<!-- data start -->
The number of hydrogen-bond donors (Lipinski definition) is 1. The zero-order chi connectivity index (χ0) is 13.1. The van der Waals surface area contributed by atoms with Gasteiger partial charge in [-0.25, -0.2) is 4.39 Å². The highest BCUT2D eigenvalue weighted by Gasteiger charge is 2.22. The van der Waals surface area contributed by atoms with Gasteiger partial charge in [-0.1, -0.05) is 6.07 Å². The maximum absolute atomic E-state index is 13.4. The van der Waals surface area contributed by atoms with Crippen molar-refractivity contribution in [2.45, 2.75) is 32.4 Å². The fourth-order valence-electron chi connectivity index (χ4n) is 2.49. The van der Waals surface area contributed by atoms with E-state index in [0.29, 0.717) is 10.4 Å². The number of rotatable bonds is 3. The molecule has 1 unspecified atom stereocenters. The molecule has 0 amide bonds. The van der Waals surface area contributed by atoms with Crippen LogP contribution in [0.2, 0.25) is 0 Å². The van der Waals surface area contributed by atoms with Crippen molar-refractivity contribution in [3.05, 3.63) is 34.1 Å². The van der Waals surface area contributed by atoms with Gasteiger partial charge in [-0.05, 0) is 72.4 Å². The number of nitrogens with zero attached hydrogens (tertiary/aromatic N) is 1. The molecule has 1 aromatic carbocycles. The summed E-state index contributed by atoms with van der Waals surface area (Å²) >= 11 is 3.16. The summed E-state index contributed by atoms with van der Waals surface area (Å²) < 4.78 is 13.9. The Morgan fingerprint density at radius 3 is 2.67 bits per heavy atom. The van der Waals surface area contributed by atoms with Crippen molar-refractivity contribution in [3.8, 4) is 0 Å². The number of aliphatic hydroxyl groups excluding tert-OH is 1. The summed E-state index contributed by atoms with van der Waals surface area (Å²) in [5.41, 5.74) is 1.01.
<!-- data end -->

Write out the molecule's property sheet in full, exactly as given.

The number of hydrogen-bond donors (Lipinski definition) is 1. The zero-order chi connectivity index (χ0) is 13.1. The van der Waals surface area contributed by atoms with Gasteiger partial charge in [-0.25, -0.2) is 4.39 Å². The highest BCUT2D eigenvalue weighted by Gasteiger charge is 2.22. The van der Waals surface area contributed by atoms with Gasteiger partial charge in [-0.1, -0.05) is 6.07 Å². The maximum absolute atomic E-state index is 13.4. The van der Waals surface area contributed by atoms with Crippen molar-refractivity contribution in [2.45, 2.75) is 32.4 Å². The fourth-order valence-electron chi connectivity index (χ4n) is 2.49. The van der Waals surface area contributed by atoms with E-state index in [0.29, 0.717) is 10.4 Å². The number of rotatable bonds is 3. The molecule has 1 unspecified atom stereocenters. The molecule has 0 amide bonds. The van der Waals surface area contributed by atoms with Crippen LogP contribution in [0.2, 0.25) is 0 Å². The van der Waals surface area contributed by atoms with Crippen molar-refractivity contribution in [3.05, 3.63) is 34.1 Å². The van der Waals surface area contributed by atoms with Gasteiger partial charge in [-0.05, 0) is 72.4 Å². The number of nitrogens with zero attached hydrogens (tertiary/aromatic N) is 1. The molecule has 1 aromatic carbocycles. The summed E-state index contributed by atoms with van der Waals surface area (Å²) >= 11 is 3.16. The summed E-state index contributed by atoms with van der Waals surface area (Å²) < 4.78 is 13.9. The Morgan fingerprint density at radius 3 is 2.67 bits per heavy atom. The van der Waals surface area contributed by atoms with Crippen molar-refractivity contribution in [3.8, 4) is 0 Å². The number of aliphatic hydroxyl groups excluding tert-OH is 1. The summed E-state index contributed by atoms with van der Waals surface area (Å²) in [5.41, 5.74) is 1.01.